Quince: the “Poster Child of Slowness”

Oops–I think they mean “quince

A year ago I planted a “Karp’s Sweet Quince” tree from Raintree Nursery and blogged about it, saying that I’d like to hear from fruit expert David Karp for whom the tree is named. Karp called me a few weeks ago to say that he was working on a quince article for the LA Times, “There’s a new taste for quince“. In the article Karp discusses varieties that can be eaten raw as well as how our Southern California climate is an ideal place to grow quince. Karp asked how my tree is doing and I had to say that it’s not doing all that well. In a fit of mad, rare fruit tree planting fever, I put it in a crappy location, in bad soil too close to a large prickly pear cactus that is probably competing with it. We’ll hope it does better in the next season.

Filling in for my lack of backyard quince, Homegrown Neighbor was nice enough to pop by with some she bought local Asian market. The label must have lost something in translation, but refers to a variety called “Pineapple quince”. Karp points out in his article that this is the most prevalent commercial variety. When picked fresh it could conceivably be eaten raw, though the commercial stuff ain’t fresh.

Quince is indeed, as one of Karp’s sources notes, “the poster child of slowness.” I tried to make some jelly with it and greatly underestimated how long it takes to cook. The jelly did not set, so I’ll have to try again. But the fruit did fill the entire house with a heavenly scent. Definitely a fruit worth slowing down for.

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  1. Hi. In Portugal (where i’m from), quince is almost an “institution”. For centurys we cooked it into the country’s most popular marmelade: Marmelada.
    If you are wondering about the similarity between those two words (marmelade and marmelada), i can explain. In portuguese, quince is called “marmelo” and the result of cooking it with sugar is a very unique sweet called “marmelada”. The sailors in the old world would carry it on their ships because it could be kept for years, and thus spreading the word, nowadays one of several english words derived from portuguese. The tradicional marmelada is not soft or with gelly texture. Its hard and it is cut with a knife. You can make gelly, but using only the fruit’s skin. Loved your book. see you. Nuno Valente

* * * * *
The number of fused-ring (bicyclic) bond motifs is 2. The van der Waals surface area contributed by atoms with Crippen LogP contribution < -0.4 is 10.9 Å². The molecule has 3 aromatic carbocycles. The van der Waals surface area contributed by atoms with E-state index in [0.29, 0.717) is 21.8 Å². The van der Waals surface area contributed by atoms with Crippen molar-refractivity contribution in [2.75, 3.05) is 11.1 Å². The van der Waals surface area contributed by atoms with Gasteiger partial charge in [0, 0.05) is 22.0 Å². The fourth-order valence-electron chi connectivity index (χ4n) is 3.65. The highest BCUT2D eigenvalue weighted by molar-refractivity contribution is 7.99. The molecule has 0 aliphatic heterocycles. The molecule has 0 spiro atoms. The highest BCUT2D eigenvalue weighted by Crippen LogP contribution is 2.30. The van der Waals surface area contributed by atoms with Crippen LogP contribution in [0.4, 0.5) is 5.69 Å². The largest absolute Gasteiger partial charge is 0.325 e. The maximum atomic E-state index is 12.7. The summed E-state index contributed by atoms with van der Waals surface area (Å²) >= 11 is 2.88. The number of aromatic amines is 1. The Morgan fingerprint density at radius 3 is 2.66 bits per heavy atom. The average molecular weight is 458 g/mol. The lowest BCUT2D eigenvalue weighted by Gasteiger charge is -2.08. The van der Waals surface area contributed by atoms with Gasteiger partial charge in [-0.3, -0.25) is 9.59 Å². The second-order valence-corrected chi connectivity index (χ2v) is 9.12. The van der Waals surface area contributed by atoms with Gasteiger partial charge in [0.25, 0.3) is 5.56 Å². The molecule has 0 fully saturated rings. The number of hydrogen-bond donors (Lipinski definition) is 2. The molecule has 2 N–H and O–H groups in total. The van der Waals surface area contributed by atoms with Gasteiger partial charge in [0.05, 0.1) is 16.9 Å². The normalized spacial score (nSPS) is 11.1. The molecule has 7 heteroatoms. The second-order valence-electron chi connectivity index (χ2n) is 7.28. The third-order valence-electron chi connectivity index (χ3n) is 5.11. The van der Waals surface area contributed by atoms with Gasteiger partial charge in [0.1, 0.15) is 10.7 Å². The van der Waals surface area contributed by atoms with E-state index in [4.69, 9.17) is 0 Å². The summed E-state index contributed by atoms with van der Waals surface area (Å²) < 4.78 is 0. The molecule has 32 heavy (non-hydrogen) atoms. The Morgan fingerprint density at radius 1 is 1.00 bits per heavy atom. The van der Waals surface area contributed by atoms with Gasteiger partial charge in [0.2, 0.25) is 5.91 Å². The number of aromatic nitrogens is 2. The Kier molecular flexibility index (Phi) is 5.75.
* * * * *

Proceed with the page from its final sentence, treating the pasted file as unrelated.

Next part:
2. I recently purchaced a home with a quince ‘tree’ in it. Its very bushy and appears to be diseased based on the nodules on the branches…

    A couple of chef friends of mine were excited that I had all this quince fruit to give to them. They convinced me based on the smell that it may be worth trying to save the ‘tree’. Apparently it is often used with apple. Any advice as to how to go about removing diseased sections or transplanting?

    My folks tell me ‘bare root season’ is coming up and this is the best time to do the drastic pruning, planting etc that will be needed in my new excitingly large but sadly neglected backyard.

  3. I bought a Karp’s Sweet Quince from Raintree Nursery and it had grown nicely; however, it is in the process of severe dying back from where I removed blossoms and fruit buds a couple of months ago. I never saw anything like it, the way this tree is failing. I sealed the pruning immediately, when I had done it. I did not think the limbs could support the weight of the fruit yet. In looking at the Raintree Nursery online catelog, it does not seem to list this quince as for sale.

    • Interesting. Mine has poked along and has grown very slowly. I had to do some radical pruning last year and it’s producing some fruit. Last year the fruit looked sunburned. It’s not been the most healthy or productive tree, that’s for sure. I did get a call a few years ago from David Karp asking me about it. One of these days I’ll get around to doing another post about this tree and I’ll ask Karp to comment.

  4. I planted one a year ago, about fifty miles due north of Austin, Texas. It made it through a hundred days of over one hundred degree temperatures as a bare root transplant, with some judicious hand watering during our drought. This spring it fairly exploded in growth, and is doing quite well, keeps putting out flushes of growth this summer. It never did go fully dormant during winter. It apparently likes the heat.

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